Characteristic Comment
Number of participants High
Relative cost Medium
Participant burden Low
Researcher burden of data collection Low
Researcher burden of coding and data analysis Low
Risk of reactivity bias No
Risk of recall bias Yes
Risk of social desirability bias Yes
Risk of observer bias Yes
Space required Low
Availability High
Suitability for field use High
Participant literacy required Yes, if self-administered
Cognitively demanding Yes

Considerations relating to the use of subjective birth weight methods in specific populations are described in Table A.2.2.

Table A.2.2 Use of subjective birth weight methods in different populations.

Population Comment
Infancy and lactation
Toddlers and young children
Older Adults The reliability of self-reported birth weight also decreases in older individuals as they may no longer have access to their mother’s recall, or, are unable to accurately remember reports from their mother.
Ethnic groups The accuracy of recalled birth weight varies according to maternal ethnicity and cultural differences (e.g. desirability of large vs small babies could affect reporting).
Other The accuracy of recalled birth weight varies according to socioeconomic status and parity.
The ability to recall birth weight increases with parental education, but decreases with the birth order of the child (first births are recalled more accurately than subsequent birth).
  • Minimal resources are generally required with self-reported parameters as field work may not be necessary
  • Information can be collected using self-administered questionnaires, mail surveys and the Internet
  • Standard operating procedures for data entry errors, extreme values, and data cleaning
  • Statistical knowledge may be required if correction factors are applied to the data

A method specific instrument library is being developed for this section. In the meantime, please refer to the overall instrument library page by clicking here to open in a new page.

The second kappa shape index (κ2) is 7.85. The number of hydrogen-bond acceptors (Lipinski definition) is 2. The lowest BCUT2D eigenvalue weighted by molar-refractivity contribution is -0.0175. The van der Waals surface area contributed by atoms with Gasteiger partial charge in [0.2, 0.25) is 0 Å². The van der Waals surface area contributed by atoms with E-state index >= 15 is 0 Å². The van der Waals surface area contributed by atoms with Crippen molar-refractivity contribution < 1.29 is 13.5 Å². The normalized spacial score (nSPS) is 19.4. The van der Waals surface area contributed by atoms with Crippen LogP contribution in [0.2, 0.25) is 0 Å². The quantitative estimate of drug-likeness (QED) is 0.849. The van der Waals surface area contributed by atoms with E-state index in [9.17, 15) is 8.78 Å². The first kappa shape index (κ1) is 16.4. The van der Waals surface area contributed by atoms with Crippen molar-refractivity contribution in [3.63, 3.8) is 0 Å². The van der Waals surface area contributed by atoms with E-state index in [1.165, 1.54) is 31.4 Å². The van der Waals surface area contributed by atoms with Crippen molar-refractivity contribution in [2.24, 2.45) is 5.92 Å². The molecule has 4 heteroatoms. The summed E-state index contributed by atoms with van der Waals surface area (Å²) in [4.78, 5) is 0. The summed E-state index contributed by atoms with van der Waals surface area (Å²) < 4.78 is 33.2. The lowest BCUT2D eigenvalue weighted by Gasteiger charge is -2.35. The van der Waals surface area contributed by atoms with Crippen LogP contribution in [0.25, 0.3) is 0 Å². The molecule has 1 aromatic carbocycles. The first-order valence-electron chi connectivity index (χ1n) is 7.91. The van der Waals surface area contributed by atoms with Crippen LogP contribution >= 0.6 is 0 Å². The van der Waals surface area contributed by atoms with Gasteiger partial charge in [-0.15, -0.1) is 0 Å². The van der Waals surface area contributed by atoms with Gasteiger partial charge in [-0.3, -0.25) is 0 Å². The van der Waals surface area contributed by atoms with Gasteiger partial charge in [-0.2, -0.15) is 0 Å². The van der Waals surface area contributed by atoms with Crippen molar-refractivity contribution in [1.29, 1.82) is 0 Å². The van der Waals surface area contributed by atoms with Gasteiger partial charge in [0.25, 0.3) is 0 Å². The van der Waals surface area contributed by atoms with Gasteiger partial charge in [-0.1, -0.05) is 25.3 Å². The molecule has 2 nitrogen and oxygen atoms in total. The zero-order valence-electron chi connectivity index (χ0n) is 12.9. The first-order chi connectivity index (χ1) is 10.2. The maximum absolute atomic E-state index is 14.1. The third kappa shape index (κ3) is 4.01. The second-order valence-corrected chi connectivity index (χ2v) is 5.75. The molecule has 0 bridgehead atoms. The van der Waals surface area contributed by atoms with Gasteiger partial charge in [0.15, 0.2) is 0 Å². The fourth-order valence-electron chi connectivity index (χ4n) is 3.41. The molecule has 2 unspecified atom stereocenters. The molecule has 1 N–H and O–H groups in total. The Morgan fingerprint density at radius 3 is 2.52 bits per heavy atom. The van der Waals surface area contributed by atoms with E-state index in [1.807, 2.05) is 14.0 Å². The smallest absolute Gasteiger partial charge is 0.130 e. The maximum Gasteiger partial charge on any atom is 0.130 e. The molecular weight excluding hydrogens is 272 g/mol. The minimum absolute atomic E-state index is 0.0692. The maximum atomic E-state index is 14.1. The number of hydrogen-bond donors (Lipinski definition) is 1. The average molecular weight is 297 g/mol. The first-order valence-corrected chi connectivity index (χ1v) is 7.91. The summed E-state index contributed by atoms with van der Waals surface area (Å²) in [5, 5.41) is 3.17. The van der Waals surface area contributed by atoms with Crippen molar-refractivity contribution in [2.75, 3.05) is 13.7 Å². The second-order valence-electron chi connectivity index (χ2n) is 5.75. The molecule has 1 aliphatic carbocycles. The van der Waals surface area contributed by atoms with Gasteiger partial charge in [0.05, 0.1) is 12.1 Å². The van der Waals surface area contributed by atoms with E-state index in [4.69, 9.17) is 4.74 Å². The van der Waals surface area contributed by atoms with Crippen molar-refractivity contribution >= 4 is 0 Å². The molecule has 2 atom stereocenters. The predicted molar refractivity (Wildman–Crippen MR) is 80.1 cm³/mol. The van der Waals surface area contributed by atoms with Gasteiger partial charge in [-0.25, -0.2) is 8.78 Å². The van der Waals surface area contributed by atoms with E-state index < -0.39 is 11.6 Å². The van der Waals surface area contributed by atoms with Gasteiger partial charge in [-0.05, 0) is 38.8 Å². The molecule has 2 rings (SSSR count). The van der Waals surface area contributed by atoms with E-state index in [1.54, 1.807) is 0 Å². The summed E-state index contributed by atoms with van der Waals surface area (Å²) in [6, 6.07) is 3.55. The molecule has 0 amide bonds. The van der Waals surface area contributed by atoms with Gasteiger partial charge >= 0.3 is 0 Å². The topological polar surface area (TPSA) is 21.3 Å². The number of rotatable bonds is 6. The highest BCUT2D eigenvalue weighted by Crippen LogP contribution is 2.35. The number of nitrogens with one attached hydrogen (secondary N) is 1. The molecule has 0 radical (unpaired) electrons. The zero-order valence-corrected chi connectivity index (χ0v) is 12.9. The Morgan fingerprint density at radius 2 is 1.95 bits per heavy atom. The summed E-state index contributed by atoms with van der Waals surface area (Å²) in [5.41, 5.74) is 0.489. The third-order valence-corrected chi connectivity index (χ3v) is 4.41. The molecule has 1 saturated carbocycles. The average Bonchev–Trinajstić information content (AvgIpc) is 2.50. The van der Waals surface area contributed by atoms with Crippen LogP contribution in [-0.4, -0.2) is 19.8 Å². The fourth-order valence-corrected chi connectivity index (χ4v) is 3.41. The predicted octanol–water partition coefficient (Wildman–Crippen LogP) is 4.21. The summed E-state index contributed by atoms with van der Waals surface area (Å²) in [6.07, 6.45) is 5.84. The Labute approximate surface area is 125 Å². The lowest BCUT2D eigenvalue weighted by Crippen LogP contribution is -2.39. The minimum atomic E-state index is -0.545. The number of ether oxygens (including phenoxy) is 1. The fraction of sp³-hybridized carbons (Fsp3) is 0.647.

1. Adegboye AR, Heitmann B. Accuracy and correlates of maternal recall of birthweight and gestational age. BJOG. 2008;115(7):886-93.
  2. Allen DS, Ellison GT, dos Santos Silva I, De Stavola BL, Fentiman IS. Determinants of the availability and accuracy of self-reported birth weight in middle-aged and elderly women. Am J Epidemiol. 2002;155(4):379-84.
  3. Andersson SW, Niklasson A, Lapidus L, Hallberg L, Bengtsson C, Hulthen L. Poor agreement between self-reported birth weight and birth weight from original records in adult women. Am J Epidemiol. 2000;152(7):609-16.
  4. Blanc AK, Wardlaw T. Monitoring low birth weight: an evaluation of international estimates and an updated estimation procedure. Bull World Health Organ. 2005;83(3):178-85.
  5. Boerma JT, Weinstein KI, Rutstein SO, Sommerfelt AE. Data on birth weight in developing countries: can surveys help? Bull World Health Organ. 1996;74(2):209-16.
  6. Channon AA, Padmadas SS, McDonald JW. Measuring birth weight in developing countries: does the method of reporting in retrospective surveys matter? Matern Child Health J. 2011;15(1):12-8.
  7. Kemp M, Gunnell D, Maynard M, Smith GD, Frankel S. How accurate is self reported birth weight among the elderly? J Epidemiol Community Health. 2000;54(8):639.
  8. Little RE. Birthweight and gestational age: mothers' estimates compared with state and hospital records. Am J Public Health. 1986;76(11):1350-1.
  9. Lule SA, Webb EL, Ndibazza J, Nampijja M, Muhangi L, Akello F, et al. Maternal recall of birthweight and birth size in Entebbe, Uganda. Trop Med Int Health. 2012;17(12):1465-9.
  10. Sanderson M, Williams MA, White E, Daling JR, Holt VL, Malone KE, et al. Validity and reliability of subject and mother reporting of perinatal factors. Am J Epidemiol. 1998;147(2):136-40.
  11. Tate AR, Dezateux C, Cole TJ, Davidson L, Millennium Cohort Study Child Health G. Factors affecting a mother's recall of her baby's birth weight. Int J Epidemiol. 2005;34(3):688-95.
  12. Tehranifar P, Liao Y, Flom JD, Terry MB. Validity of self-reported birth weight by adult women: sociodemographic influences and implications for life-course studies. Am J Epidemiol. 2009;170(7):910-7.
  13. Troy LM, Michels KB, Hunter DJ, Spiegelman D, Manson JE, Colditz GA, et al. Self-reported birthweight and history of having been breastfed among younger women: an assessment of validity. Int J Epidemiol. 1996;25(1):122-7.